Page type used for joining pages and sites
    """
    GLYPHICON_CHOICES = (
        ('asterisk', 'glyphicon-asterisk'),
        ('plus', 'glyphicon-plus'),
    )
    title = models.CharField('Title', max_length=50)
    glyphicon = models.CharField('Icon', max_length=35, choices=GLYPHICON_CHOICES)
    description = models.CharField('Description', max_length=50)

    def __unicode__(self):
        return self.title

    class Meta(object):
        """
        Meta class for Pagetype
        """
        verbose_name = "Page type"
        verbose_name_plural = "Page types"
        ordering = ['title']

Our equivalent of the RichTextPage is Mlpage.

Although it would have been easy to add the single foreign key for the page type to the Mezzanine Page model, this would have complicated upgrading and so creating a new multilingual page à la RichText in our app should make future maintenance easier.

class Mlpage(Page, RichText):
    """
    Subclass of Mezzanine page adding page type
    """
    pagetype = models.ForeignKey(Pagetype, blank=True, null=True)

The way to extend Mezzanine tables and make any data available to a view is to add a Page Processor and our applications uses the following

@processor_for(Mlpage)
def mlpage_languages(request, page):
    """
    Processor to add languages and settings
    """
    sql = '''SELECT s.domain, pp.slug,
    substr(s.domain, 1 + position('/' IN s.domain)) as language_code
    FROM   mldemo_mlpage AS p
    INNER JOIN mldemo_pagetype AS t ON p.pagetype_id = t.id
    INNER JOIN pages_page AS pp ON pp.id = p.page_ptr_id
    INNER JOIN django_site AS s ON pp.site_id = s.id
    WHERE t.title = %s'''
    if page.mlpage.pagetype:
        cursor = connection.cursor()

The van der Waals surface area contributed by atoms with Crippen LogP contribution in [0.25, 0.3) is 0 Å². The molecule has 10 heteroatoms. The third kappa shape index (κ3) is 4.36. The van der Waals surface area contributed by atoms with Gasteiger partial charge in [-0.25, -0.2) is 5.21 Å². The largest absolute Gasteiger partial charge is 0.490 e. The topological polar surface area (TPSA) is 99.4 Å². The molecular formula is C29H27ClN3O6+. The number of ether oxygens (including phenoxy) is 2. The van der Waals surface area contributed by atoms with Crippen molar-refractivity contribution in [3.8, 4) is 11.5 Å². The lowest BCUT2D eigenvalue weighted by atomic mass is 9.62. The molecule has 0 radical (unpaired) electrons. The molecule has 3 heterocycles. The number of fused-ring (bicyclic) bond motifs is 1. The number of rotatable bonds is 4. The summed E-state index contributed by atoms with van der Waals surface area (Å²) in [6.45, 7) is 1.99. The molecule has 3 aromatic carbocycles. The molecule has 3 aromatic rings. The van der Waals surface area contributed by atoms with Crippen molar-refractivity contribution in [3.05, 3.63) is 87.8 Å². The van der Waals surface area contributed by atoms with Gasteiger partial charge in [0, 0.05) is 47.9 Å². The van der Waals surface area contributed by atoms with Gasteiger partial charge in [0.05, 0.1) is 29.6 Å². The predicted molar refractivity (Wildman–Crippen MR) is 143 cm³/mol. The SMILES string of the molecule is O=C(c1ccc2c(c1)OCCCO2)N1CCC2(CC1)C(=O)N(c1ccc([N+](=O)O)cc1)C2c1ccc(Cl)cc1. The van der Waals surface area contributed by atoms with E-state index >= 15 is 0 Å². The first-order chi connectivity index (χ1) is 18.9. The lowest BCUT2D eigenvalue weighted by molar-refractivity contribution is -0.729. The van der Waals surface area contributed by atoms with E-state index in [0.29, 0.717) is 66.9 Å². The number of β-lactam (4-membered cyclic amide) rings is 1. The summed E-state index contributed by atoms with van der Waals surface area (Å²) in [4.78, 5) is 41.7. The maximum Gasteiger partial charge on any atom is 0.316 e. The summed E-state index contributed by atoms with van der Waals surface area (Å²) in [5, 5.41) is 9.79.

cursor.execute(sql, [page.mlpage.pagetype.title])
        hreflang_list = cursor.fetchall()
    else:
        hreflang_list = {}
    context = {
        'hreflang_list': hreflang_list,
        'languages': settings.LANGUAGES,
        'site_title': settings.SITE_TITLE,
    }
    return context

Keeping track of translations is important and although the sql would be beyond the scope of the current orm, the model uses a view (managed = False) as though it were a table making it easy to view in Django's admin.

class Typestatus(models.Model):
    """
    Shows a matrix of sites and page types to help identify missing translations
    """
    site_id = models.IntegerField(primary_key=True)
    domain = models.CharField('domain', max_length=100)
    type_id = models.IntegerField()
    title = models.CharField('title', max_length=50)
    pages = models.IntegerField()

    def __unicode__(self):
        return self.domain + ' ' + self.title + ' ' + str(self.pages)

    class Meta(object):
        """
        Meta class for Typestatus
        """
        verbose_name = "Translation status"
        verbose_name_plural = "Translation status"
        managed = False
        ordering = ['domain', 'title']

The SQL for language coverage is standard SQL-92 and so should work on most modern databases, though as it joins two tables is not NoSQL friendly.

SELECT j.site_id, j.domain, j.type_id, j.title, count(p.id) pages
FROM (
    SELECT p.id, p.site_id, mp.pagetype_id
    FROM pages_page p
    INNER JOIN mldemo_mlpage mp ON p.id = mp.page_ptr_id
    ) AS p
RIGHT OUTER JOIN (
    SELECT s.id as site_id, s.domain, t.id as type_id, t.title
    FROM django_site s
    INNER JOIN mldemo_pagetype t ON TRUE) AS j
ON p.site_id = j.site_id
AND p.pagetype_id = j.type_id
GROUP BY j.site_id, j.domain, j.type_id, j.title;

Views

URLS

The URL dispatcher forwards requests to views. Although not complicated, urls are necessarily divided into those that do not use i18n and those that do.  The Django documentation has excellent information on its internationalization so only those aspects relating to our application are included here.

  • urlpatterns += patterns